U.S. businesses unexpectedly increased their inventories in October, halting a slide of 13 consecutive declines. The small gain, along with a fifth straight increase in sales, raised hopes that businesses will begin restocking their depleted shelves, helping support the economic recovery.
Businesses increased inventories 0.2 percent in October, the Commerce Department said Friday. That was better than the 0.3 percent drop economists had expected. Total business sales rose 1.1 percent.
The hope is that steadily rising sales will encourage businesses to restock shelves, which will boost factory production and bolster a broad recovery.
The overall economy, as measured by the gross domestic product, rose at an annual rate of 2.8 percent in the July-September quarter, the first increase after a record four straight quarterly declines. Many economists expect it is growing at a similar pace in the current quarter.
The increase in October inventories followed a 0.5 percent September decline. The biggest gain was a 0.4 percent rise in manufacturing inventories. Wholesale inventories rose 0.3 percent, while stockpiles held by retailers were flat in October.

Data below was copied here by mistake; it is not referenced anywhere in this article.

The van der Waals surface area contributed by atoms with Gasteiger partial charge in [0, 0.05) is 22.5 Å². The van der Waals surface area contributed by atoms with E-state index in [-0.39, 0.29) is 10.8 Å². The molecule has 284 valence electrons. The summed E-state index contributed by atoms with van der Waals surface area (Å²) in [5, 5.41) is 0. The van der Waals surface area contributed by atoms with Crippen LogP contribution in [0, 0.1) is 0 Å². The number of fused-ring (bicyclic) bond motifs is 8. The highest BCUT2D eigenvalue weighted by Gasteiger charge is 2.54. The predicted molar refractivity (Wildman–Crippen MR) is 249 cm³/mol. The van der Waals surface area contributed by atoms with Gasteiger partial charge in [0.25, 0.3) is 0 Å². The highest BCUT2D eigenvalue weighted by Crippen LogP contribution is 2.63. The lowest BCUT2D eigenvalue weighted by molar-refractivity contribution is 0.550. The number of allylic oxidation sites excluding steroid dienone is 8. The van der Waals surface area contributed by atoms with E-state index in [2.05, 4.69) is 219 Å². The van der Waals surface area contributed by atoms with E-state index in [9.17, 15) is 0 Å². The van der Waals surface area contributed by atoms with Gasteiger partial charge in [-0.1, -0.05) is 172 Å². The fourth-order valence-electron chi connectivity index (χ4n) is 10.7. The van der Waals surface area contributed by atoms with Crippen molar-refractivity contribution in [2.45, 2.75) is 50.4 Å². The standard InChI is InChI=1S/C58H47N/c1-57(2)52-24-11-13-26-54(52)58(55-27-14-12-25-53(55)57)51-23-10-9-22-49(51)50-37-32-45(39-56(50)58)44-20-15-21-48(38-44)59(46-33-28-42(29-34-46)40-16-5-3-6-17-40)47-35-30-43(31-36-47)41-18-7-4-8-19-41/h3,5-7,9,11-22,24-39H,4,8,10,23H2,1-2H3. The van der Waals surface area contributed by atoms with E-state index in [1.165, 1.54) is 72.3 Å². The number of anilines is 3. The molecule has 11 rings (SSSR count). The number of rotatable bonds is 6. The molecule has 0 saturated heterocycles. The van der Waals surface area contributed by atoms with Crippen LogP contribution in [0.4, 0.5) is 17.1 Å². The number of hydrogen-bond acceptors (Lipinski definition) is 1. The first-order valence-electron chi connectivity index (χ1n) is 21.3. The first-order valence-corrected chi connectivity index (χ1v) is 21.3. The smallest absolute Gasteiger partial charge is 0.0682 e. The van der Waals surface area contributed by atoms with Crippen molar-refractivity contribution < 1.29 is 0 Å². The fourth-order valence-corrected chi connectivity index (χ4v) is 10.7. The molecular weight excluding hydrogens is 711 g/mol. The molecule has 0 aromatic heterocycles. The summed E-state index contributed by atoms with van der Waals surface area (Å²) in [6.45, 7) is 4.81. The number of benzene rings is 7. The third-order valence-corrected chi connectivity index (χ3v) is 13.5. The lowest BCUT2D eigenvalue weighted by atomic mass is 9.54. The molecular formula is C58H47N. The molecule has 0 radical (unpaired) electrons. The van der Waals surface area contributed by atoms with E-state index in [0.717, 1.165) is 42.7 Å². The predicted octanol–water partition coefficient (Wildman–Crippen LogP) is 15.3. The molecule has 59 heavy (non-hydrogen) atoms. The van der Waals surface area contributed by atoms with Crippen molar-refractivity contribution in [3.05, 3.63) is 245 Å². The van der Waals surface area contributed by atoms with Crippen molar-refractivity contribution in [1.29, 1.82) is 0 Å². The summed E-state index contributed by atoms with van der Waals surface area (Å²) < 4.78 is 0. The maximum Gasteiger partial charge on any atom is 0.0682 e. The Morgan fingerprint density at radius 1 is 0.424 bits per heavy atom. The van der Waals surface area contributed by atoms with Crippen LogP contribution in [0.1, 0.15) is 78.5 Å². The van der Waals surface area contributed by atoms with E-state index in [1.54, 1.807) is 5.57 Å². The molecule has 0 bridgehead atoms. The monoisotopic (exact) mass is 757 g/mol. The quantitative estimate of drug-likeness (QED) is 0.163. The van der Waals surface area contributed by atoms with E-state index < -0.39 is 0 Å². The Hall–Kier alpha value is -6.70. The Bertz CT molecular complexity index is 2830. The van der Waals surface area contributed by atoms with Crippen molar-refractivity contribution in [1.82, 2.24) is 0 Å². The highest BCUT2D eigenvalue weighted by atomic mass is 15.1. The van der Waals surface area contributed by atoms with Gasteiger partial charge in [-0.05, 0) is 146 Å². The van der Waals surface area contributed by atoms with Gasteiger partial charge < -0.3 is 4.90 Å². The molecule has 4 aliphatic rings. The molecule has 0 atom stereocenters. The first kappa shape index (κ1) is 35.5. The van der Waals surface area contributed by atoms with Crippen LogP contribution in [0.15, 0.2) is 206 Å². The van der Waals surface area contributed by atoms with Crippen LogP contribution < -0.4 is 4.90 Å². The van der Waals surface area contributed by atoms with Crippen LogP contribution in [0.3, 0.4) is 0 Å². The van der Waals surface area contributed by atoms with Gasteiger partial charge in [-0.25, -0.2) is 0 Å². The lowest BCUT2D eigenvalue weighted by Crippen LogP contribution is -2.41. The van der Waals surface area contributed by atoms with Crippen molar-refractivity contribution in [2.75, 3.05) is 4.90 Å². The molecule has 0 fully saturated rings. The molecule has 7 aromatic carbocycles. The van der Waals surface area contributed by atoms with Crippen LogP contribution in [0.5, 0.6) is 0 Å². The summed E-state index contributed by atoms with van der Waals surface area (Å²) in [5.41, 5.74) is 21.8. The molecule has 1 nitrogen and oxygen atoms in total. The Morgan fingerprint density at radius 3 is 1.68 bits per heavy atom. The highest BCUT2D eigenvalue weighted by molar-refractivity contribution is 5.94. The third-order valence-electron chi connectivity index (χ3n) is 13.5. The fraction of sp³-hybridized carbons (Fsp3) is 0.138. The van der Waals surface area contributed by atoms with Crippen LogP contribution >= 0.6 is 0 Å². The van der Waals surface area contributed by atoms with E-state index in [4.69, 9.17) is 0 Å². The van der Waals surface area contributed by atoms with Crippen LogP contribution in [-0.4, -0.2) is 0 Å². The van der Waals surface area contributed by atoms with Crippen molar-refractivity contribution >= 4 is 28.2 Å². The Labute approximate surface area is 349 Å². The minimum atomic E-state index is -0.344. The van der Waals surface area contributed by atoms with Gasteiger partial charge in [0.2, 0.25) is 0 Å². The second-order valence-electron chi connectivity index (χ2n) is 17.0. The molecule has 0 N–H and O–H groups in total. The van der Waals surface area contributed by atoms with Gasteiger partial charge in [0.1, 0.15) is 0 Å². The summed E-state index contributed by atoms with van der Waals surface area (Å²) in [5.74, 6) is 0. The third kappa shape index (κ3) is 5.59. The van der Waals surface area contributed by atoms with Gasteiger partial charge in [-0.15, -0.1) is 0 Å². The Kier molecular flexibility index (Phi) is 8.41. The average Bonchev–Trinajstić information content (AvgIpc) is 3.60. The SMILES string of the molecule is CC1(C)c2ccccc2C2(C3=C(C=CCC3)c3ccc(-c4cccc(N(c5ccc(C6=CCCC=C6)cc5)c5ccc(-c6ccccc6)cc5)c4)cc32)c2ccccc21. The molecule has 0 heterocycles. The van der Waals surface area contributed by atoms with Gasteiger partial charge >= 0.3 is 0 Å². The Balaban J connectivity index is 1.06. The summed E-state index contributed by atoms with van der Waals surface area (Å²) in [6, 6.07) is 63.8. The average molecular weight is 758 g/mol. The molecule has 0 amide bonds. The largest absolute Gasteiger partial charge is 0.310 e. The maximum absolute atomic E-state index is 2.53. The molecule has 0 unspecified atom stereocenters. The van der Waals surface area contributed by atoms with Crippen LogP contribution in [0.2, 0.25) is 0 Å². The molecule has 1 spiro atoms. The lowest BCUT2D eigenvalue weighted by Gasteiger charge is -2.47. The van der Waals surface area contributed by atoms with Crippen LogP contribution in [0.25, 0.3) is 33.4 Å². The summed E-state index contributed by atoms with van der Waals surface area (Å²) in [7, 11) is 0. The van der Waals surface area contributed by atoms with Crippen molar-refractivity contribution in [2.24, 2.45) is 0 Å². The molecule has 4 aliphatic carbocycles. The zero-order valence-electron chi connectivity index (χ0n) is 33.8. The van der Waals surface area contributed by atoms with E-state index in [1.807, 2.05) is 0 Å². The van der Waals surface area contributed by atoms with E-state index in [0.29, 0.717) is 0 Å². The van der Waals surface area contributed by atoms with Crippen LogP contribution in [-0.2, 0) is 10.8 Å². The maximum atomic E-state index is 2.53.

Factories hold about one-third of all inventories, wholesalers hold 25 percent and retailers hold the rest.
The 13 consecutive declines in overall inventories was the longest stretch of weakness since a record 15 straight drops during a period that covered the last recession in 2001. But the total decline of 13.9 percent in the current slump is larger than the 7.6 percent drop that occurred during the last downturn.
The 1.1 percent rise in total business sales in October followed a 0.2 percent September increase. In a separate report Friday, the government said that retail sales in November rose 1.3 percent, better than economists had expected.